This time last year, the sportscar world was gearing up for a Le Mans for the ages, with the potential of Audi, Toyota, Porsche and newcomers Nissan battling it out at La Sarthe for the win.
Nissan in particular, was the unknown, with its trio of radical GT-R LM NISMO which until Le Mans hadn’t raced. May 2015 was the calm before the storm for the Japanese marque’s Le Mans hopes, and what a storm it turned out to be.
DSC sat down with Nissan factory driver Lucas Ordonez, and spoke about the LMP1 programme, almost one year later, to get his impressions on what turned out to be a tough ride for all involved:
Ordonez was drafted in to drive the retro-liveried #21 GT-R LM NISMO while in the midst of a campaign in Japan, driving full-season in Japanese F3 and a partial season in the GT500 division of Super GT. For the Madrid native, just the chance to race in such a variety of prestigious events and series was a dream come true in 2015.
He’d been racing in Japan since 2014 for Nissan, and was just getting settled out there. Ordonez loved the culture difference and level of racing. Being swamped by Japanese fans he said, was an eye-opening experience.
“If you show them respect and that you want to learn and adapt to their culture, they really like you,” Ordonez told DSC. “It’s the right way to go racing. Over 50,000 people go to every race, thousands even turn up for each test you do and they give everyone food, presents, it’s something I will never forgets. I’ve kept all the presents, but for my other teammates it’s normal. They’re used to that.
“I remember going to the garage and speaking to the guys and saying: “Guys, this lady has just given me her watch? Why?” and everyone just said it’s normal. They really appreciate your work and that you’re risking your life for entertainment.”
Then in February 2015, he got the call from NISMO boss Darren Cox, telling him that he’d be part of the LMP1 programme on the day of the ACO conference in Paris. It was everything he’d ever hoped for, securing a drive with fellow GT Academy graduate Mark Shulzhitskiy and Super GT ace Tsugio Matsuda at the biggest race in the world, in LMP1 with a factory team, representing Nissan on a grand stage.
When the team turned up at Le Mans for the Test however, the car was far from the LMP1 pace. After months of development, and testing, but no racing, it was clear early on that the Nissan crew had a lot of work to do to try to make the car competitive.
Race week was better, but still not nearly enough to challenge the likes of Audi, Porsche or Toyota.
The absence of a functioning hybrid system in the car led to a major issue with the braking system and there were issues too with the overall setup of the car, a need to steer clear (literally) of the kerbs, costing the car massive chunks of time every lap.
By the end of the 24 hours, the #22 crossed the line, but unclassified after multiple issues, and the other two GT-R LMs would retire.
Ordonez’s car stopped on track during the night after 115 laps of La Sarthe. A wheel came off while Matsuda was driving and the clutch then failed from the wear caused by the subsequent attempt to return to the pits at low speed.
Nevertheless, Ordonez is particularly proud and positive about last year’s Le Mans when sitting down and reflecting.
“I was really glad to get the contract, but we all know how it ended up, and that’s a shame,” he said. “It was a really challenging car to drive, and the problem was that I only drove it for a day in America before Le Mans so I wasn’t ready.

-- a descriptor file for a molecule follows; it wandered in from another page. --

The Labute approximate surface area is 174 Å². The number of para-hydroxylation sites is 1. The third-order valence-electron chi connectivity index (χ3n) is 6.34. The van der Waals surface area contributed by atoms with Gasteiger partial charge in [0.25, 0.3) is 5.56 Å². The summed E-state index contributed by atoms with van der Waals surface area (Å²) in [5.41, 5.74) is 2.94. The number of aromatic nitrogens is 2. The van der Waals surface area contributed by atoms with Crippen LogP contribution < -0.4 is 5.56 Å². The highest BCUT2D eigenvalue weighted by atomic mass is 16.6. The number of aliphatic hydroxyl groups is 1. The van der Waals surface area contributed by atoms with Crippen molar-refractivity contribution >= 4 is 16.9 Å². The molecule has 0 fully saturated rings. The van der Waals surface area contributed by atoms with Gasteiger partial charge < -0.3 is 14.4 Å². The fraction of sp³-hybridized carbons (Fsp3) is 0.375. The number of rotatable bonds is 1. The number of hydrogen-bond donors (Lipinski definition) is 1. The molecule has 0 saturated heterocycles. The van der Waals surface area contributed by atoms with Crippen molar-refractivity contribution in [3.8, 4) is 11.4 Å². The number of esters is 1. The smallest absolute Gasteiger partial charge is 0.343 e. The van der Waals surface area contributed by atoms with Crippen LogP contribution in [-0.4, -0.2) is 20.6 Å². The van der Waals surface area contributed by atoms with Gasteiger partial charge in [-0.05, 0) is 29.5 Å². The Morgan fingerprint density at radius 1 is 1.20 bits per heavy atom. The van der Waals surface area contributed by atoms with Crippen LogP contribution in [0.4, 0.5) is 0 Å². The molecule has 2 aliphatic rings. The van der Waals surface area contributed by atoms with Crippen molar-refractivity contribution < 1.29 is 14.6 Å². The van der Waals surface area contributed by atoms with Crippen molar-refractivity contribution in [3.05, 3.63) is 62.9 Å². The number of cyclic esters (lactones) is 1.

“My other teammates also hadn’t had enough mileage in it to do the Le Mans 24 Hours properly. But we tried our best and we really improved it in such a short time.”
When speaking more specifically about the GT-R LM, which was the quickest car down Mulsanne throughout Le Mans week and ran using a very sophisticated Nissan V8 power unit, Ordonez says that it was a car the had potential.
“It was a really fast car on the straights and it had a really powerful engine. Despite what a lot of people said, it had good aero efficiency on the straights too, it was just really hard on the corners.
“We didn’t have enough time to develop the concept and design.
“I personally have stayed positive about the whole thing and I will remember my first stint at the start of the race forever. I did a triple stint and I managed to stay with Harry (Tincknell). Whatever anyone says about that programme, it was still nice to be a factory driver in LMP1.”
Most will agree that despite the disappointing outcome, the team spirit within the Nissan garages was also very positive.
“The team effort from the last mechanic to all the engineers. They barely slept for months!” exclaimed Ordonez when asked what he’ll take from the experience. “They were really really tired a long time before the race even started, and they deserved so much more. But obviously this sport can be cruel, and after years of build up it boiled down to not having enough time.
“Individually every person was fully invested to do their best. What I saw during the Le Mans week was incredible. I can’t stress enough how hard everyone worked, the guys literally didn’t sleep at all some nights during race week and gave everything they had with all three cars. Coming in the first year with three cars was much harder than it looked.
“And I will never forget the spirit between me and my teammates too. Our motivation and drive to push that car forward was indescribable.
“My first and last stint in the car, despite everything,” he concluded. “Those are still special memories.”
But with NISMO opting to pull the plug on the LMP1 programme ahead of the 2016 season, we’ll sadly never know what that car was truly capable of; or whether it could have won Le Mans as was promised.
This year Lucas Ordonez is back racing in Europe with RJN, in the Blancpain Endurance Cup alongside Mitsunori Takaboshi and Alex Buncombe.